Columbia Engineering Announces Blavatnik Awardees

The First Three Research Acceleration Fund Winners and Five Inaugural Doctoral Fellows are Named

Jun 05 2018 | By Joanne Hvala | Photo Credits: Blavatnik, Juchem: Timothy Lee Photographers | Vaughan, Vunjak-Novakovic: Jeffrey Schifman | Hielscher, Kymissis: Eileen Barroso

Columbia Engineering has announced the three winning research proposals that are the first to receive support from the Blavatnik Acceleration Funds to providing funding to interdisciplinary research aimed at accelerating the transition of early stage ideas and later stage research to the marketplace.  In addition, five inaugural Blavatnik Doctoral Fellows, whose research is at the intersection of engineering and health, were announced.  Both initiatives are funded by $10 million gift to the School from The Blavatnik Family Foundation. An active philanthropist, Len Blavatnik and The Blavatnik Family Foundation have been generous supporters of many cultural, educational, and charitable institutions.

Len Blavatnik, head of The Blavatnik Family Foundation.

“We had a very strong pool of proposals for the Blavatnik Acceleration Funds and a similarly robust group of contenders for the Blavatnik Doctoral Fellows,” said Mary C. Boyce, Dean of Columbia Engineering. “We are deeply grateful to The Blavatinik Family Foundation, and to alumnus Len Blavatnik, for their support of interdisciplinary research that furthers our vision of Engineering for Humanity.”

The three winning teams are Professors Christoph Juchem and J. Thomas Vaughan, who will use magnetic resonance spectroscopy to explore multiple schlerosis (MS); Professors Andreas Hielscher and Ioannis Kymissis, who, along with Dr. Dawn Hershman and Prof. Theanne Spiros, are developing an innovative wearable monitor for breast cancer chemotherapy; and Professor Gordana Vunjak-Novakovic, whose late-stage research in regenerating acutely injured lungs for transplantation has the potential to substantially increase the donor pool.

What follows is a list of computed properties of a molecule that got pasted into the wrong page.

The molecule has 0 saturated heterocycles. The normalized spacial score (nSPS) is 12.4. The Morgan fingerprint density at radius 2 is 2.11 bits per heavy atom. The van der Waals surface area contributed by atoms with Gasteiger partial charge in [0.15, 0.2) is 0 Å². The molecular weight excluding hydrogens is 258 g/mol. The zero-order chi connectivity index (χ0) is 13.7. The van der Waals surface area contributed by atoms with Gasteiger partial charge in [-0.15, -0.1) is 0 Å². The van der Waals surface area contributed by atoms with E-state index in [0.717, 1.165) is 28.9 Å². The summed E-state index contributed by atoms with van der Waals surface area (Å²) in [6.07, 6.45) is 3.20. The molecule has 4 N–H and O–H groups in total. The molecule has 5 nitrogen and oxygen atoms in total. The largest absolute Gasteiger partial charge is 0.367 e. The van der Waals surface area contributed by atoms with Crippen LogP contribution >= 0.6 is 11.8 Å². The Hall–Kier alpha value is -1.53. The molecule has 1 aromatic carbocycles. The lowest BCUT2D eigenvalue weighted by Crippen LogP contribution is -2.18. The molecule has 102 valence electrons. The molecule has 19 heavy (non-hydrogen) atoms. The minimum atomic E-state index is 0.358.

The Blavatnik Acceleration Funds focus on providing seed funding to foster interdisciplinary research at the critical early stage where many breakthrough ideas are found at the intersection of different engineering fields and at the nexus of engineering and medicine

The winning projects are:    

  • Christoph Juchem, associate professor in biomedical engineering and radiology, and J. Thomas Vaughan, director of Magnetic Resonance Research, were selected for their proposal, “Integrated Multi-Coil B0 and Radio-Frequency Technology for 1H Magnetic Resonance Spectroscopy of Cervical Spine Pathology in Multiple Sclerosis.”  With their new collaboration, they aim to establish the biomedical analysis of the human spinal cord with in vivo magnetic resonance spectroscopy in order to investigate the pathological processes early in the development of MS disability and find diagnostic biomarkers for early identification and guided treatment.
  • Andreas Hielscher, professor with joint appointments in electrical engineering and radiology, and Ioannis Kymissis, associate professor of electrical engineering, were chosen for their proposal: “Wearable Optical Brassiere for Breast Cancer Therapy Monitoring.” The overall goal of this proposal is to develop a brassiere that contains source and detectors for monitoring the effects of breast cancer treatment during neoadjuvant chemotherapy (NACT). The project builds on expertise and previous efforts in the Hielscher and Kymissis laboratories. In addition, their team also includes Dr. Dawn Hershman from Columbia’s Departments of Medicine, Division of Hematology/Oncology and Theanne Spiros, assistant professor at New York Fashion Institute of Technology.